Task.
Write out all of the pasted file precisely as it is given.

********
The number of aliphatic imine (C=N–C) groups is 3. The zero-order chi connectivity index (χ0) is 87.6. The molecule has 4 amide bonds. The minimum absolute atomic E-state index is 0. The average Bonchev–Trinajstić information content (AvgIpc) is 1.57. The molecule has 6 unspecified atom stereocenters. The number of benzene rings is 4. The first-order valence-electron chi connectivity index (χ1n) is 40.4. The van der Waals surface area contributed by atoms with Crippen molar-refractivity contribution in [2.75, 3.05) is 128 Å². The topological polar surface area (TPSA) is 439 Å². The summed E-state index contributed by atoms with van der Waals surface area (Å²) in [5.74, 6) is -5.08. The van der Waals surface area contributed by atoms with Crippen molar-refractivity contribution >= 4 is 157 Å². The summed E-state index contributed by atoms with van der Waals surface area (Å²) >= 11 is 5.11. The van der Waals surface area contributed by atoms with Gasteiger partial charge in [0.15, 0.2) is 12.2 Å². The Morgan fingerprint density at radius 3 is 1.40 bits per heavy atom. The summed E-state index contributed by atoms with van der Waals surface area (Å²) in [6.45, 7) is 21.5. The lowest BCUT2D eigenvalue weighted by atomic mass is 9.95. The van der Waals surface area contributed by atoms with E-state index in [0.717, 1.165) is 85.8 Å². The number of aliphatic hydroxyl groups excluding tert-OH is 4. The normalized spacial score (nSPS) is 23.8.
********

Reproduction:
The number of aliphatic imine (C=N–C) groups is 3. The zero-order chi connectivity index (χ0) is 87.6. The molecule has 4 amide bonds. The minimum absolute atomic E-state index is 0. The average Bonchev–Trinajstić information content (AvgIpc) is 1.57. The molecule has 6 unspecified atom stereocenters. The number of benzene rings is 4. The first-order valence-electron chi connectivity index (χ1n) is 40.4. The van der Waals surface area contributed by atoms with Crippen molar-refractivity contribution in [2.75, 3.05) is 128 Å². The topological polar surface area (TPSA) is 439 Å². The summed E-state index contributed by atoms with van der Waals surface area (Å²) in [5.74, 6) is -5.08. The van der Waals surface area contributed by atoms with Crippen molar-refractivity contribution >= 4 is 157 Å². The summed E-state index contributed by atoms with van der Waals surface area (Å²) >= 11 is 5.11. The van der Waals surface area contributed by atoms with Gasteiger partial charge in [0.15, 0.2) is 12.2 Å². The Morgan fingerprint density at radius 3 is 1.40 bits per heavy atom. The summed E-state index contributed by atoms with van der Waals surface area (Å²) in [6.45, 7) is 21.5. The lowest BCUT2D eigenvalue weighted by atomic mass is 9.95. The van der Waals surface area contributed by atoms with E-state index in [0.717, 1.165) is 85.8 Å². The number of aliphatic hydroxyl groups excluding tert-OH is 4. The normalized spacial score (nSPS) is 23.8.